12 July, 2008

Rudyard Kipling




Joseph Rudyard Kipling was an English author and poet, born in Bombay, British India, and best known for his works The Jungle Book (1894), The Second Jungle Book (1895), Just So Stories (1902), and Puck of Pook's Hill (1906); his novel, Kim (1901); his poems, including Mandalay (1890), Gunga Din (1890), If— (1910) and Ulster 1912 (1912); and his many short stories, including The Man Who Would Be King (1888) and the collections Life's Handicap (1891), The Day's Work (1898), and Plain Tales from the Hills (1888). He is regarded as a major "innovator in the art of the short story"; his children's books are enduring classics of children's literature; and his best works speak to a versatile and luminous narrative gift. Kipling was one of the most popular writers in English, in both prose and verse, in the late 19th and early 20th centuries. The author Henry James famously said of him: "Kipling strikes me personally as the most complete man of genius (as distinct from fine intelligence) that I have ever known." In 1907, he was awarded the Nobel Prize in Literature, making him the first English language writer to receive the prize, and he remains its youngest-ever recipient. Among other honors, he was sounded out for the British Poet Laureateship and on several occasions for a knighthood, all of which he rejected.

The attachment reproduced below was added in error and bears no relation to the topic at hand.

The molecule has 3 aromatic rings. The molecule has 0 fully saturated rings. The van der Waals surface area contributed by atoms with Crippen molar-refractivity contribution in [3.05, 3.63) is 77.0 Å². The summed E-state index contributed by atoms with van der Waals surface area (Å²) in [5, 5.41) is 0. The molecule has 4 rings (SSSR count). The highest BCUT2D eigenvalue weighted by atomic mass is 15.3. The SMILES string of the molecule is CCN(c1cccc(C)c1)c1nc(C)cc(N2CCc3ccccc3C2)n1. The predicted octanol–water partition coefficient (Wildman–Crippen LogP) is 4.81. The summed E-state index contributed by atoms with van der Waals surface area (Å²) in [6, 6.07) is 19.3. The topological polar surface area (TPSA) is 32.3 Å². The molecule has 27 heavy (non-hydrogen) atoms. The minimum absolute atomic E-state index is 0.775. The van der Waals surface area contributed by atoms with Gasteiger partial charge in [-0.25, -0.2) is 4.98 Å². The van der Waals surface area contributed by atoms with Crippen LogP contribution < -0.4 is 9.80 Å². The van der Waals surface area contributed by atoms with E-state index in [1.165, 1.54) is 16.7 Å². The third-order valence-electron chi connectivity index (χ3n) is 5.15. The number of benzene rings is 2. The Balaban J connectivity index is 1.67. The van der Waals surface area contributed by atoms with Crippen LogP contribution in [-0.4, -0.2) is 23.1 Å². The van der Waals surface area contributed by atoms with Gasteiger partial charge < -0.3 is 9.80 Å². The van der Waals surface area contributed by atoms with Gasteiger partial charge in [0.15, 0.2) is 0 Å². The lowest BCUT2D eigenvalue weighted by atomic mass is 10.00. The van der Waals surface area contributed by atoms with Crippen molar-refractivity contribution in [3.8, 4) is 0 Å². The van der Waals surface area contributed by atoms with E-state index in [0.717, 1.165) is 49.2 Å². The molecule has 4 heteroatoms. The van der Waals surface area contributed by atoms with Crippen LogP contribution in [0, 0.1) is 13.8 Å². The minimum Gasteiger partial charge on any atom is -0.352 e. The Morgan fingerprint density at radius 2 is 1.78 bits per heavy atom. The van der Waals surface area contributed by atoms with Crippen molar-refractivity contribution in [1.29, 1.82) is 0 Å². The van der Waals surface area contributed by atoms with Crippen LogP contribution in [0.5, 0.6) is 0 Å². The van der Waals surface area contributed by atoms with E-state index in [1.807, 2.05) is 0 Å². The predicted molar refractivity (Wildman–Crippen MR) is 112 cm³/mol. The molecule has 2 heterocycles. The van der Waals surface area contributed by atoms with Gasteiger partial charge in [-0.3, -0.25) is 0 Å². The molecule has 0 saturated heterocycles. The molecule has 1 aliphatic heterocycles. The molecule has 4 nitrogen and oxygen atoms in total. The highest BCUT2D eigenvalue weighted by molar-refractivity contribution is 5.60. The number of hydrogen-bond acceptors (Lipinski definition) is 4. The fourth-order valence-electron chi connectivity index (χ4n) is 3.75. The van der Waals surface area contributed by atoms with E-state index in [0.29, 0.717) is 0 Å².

However, later in life Kipling also came to be seen (in George Orwell's words) as a "prophet of British imperialism." Many saw prejudice and militarism in his works, and the resulting controversy about him continued for much of the 20th century.

He died of a hemorrhage from a perforated duodenal ulcer on 18 January 1936, two days before George V, at the age of 70.

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